I prefer to think of myself as Eurocentric.
I mean…I’m not. But I’ve spent enough time around Europeans to convince myself that their expressions (“bloody hell” a la Ron Weasley), customs (because who can resist a pub crawl?!) and utter sophistication (Kate Middleton…enough said) are mine by osmosis. In reality, I’m that Yank, who can’t even fake a British accent; however, I have been known to reference my college days as uni. So, that counts…right?
In all seriousness though, here’s one Euro attribute I believe Americans could benefit from: a mindful relationship with food. One of my best friends (or, mate, as they say Across the Pond), Millie, is from England. And, during our “NYU roomie” days, I learned more from her about healthy eating habits than I ever had from anyone else.
(Side-note: she’s the tall, thin blonde in that photo above. I’m the vertically-challenged goober holding our turtle friend, Alan).
From what I gather, Europeans are generally “meat-and-potatoes” people. It’s not that their diet is necessarily more nutritious than in the States (although you’d be hard pressed to find a rampant fast food culture over there). It’s that they’ve mastered moderation. Unlike many Americans, who have seemingly shut off this part of the brain, Europeans are tuned into hunger cues. They eat when they’re hungry and stop when they’re satisfied.
Notice I said satisfied. Not full.
This, in my opinion, is the missing link that puts us at a disadvantage. We’ve been culturally conditioned to lick our plates clean. To keep that fork moving until we physically can’t swallow another bite. We have super-size Big Macs with extra processed cheese and 2 greasy patties. We have entire holidays dedicated to gorging ourselves with good ol’ Southern cooking. We have fried Snickers bars and bacon-wrapped bacon (but, seriously…why is that even a thing?!). No wonder diabetes, cardiovascular disorders, and obesity are reaching epidemic proportions.
Overall, the American mentality toward food just can’t keep pace with countries, like England or France. Granted, Parisians do love their cream sauces. And Londoners effortlessly down pints of Guinness. On average though, they can enjoy an indulgent meal without shoveling it away in excess.
Another difference I’ve noticed is that Europeans view eating as a leisurely social activity. They take their time during meals. They actually taste each flavor combination.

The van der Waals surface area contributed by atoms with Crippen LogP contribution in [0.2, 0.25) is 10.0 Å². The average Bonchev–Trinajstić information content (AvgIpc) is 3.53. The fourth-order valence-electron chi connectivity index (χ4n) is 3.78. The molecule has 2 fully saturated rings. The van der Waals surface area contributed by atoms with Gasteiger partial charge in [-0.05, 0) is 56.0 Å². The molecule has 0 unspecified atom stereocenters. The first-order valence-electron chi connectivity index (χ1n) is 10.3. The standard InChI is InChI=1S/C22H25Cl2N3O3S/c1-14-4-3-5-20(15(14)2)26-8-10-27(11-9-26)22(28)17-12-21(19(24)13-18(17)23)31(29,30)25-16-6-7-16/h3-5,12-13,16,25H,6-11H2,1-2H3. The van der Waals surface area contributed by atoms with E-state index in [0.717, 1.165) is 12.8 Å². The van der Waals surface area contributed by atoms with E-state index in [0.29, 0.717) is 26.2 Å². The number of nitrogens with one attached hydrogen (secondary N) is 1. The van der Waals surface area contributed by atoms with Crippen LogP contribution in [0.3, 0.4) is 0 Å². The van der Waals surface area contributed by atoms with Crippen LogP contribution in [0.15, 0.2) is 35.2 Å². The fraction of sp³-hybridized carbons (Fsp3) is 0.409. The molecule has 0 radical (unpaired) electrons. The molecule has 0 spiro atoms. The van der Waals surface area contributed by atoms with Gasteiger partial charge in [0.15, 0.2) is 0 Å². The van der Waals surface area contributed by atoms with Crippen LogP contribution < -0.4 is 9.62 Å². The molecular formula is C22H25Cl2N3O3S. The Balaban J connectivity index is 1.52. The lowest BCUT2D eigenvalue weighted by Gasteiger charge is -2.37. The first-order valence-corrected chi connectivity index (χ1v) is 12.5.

I inhale food. Sad but true. And unfortunately, that’s not abnormal among Yanks. It most definitely is among Brits though! When Millie and I would grab dinner in China Town or Little Italy, I’d finish eating within 10 minutes. But she’d savor every single bite. This both fascinated and perplexed me. After all…I was still recovering from anorexia, while Millie was thoroughly content with her body image. She didn’t care much about weight. I spent most days preoccupied with weight. Yet she trumped me in the health department. Every time.
How was this possible?
And then I realized: it’s possible because Brits, like Millie, approach mindful eating as a lifestyle. Not even a conscious decision, but just the way to be. They understand balanced nutrition is nonnegotiable if you want to stay active and live longer. They. Get. It.
Further proof that Yanks can learn a thing or 2 from our British mates…here are 5 lessons Millie taught me, which led to finally making peace with my own body:
- Size Zero doesn’t really exist in Europe, and they’re sorry about Twiggy.
- Most Europeans would rather walk or ride their bikes instead of driving.
- Oh, and they rarely opt for “non-fat;” they just consume smaller portions.
- Eating disorders are less prevalent in the UK than the US. (Like…British media actually acknowledges the medical complications, rather than turning them into a fashion statement).
- Counting calories is highly unusual. (Whereas, in New York, you’ll find calorie breakdowns on every menu. Even at the Regal Cinema. I mean…if you’re gonna order a large popcorn, hasn’t the “calorie ship” already sailed?!)
Basically, they just do life better over there.
And that’s my “OWNED!” face in the photo below…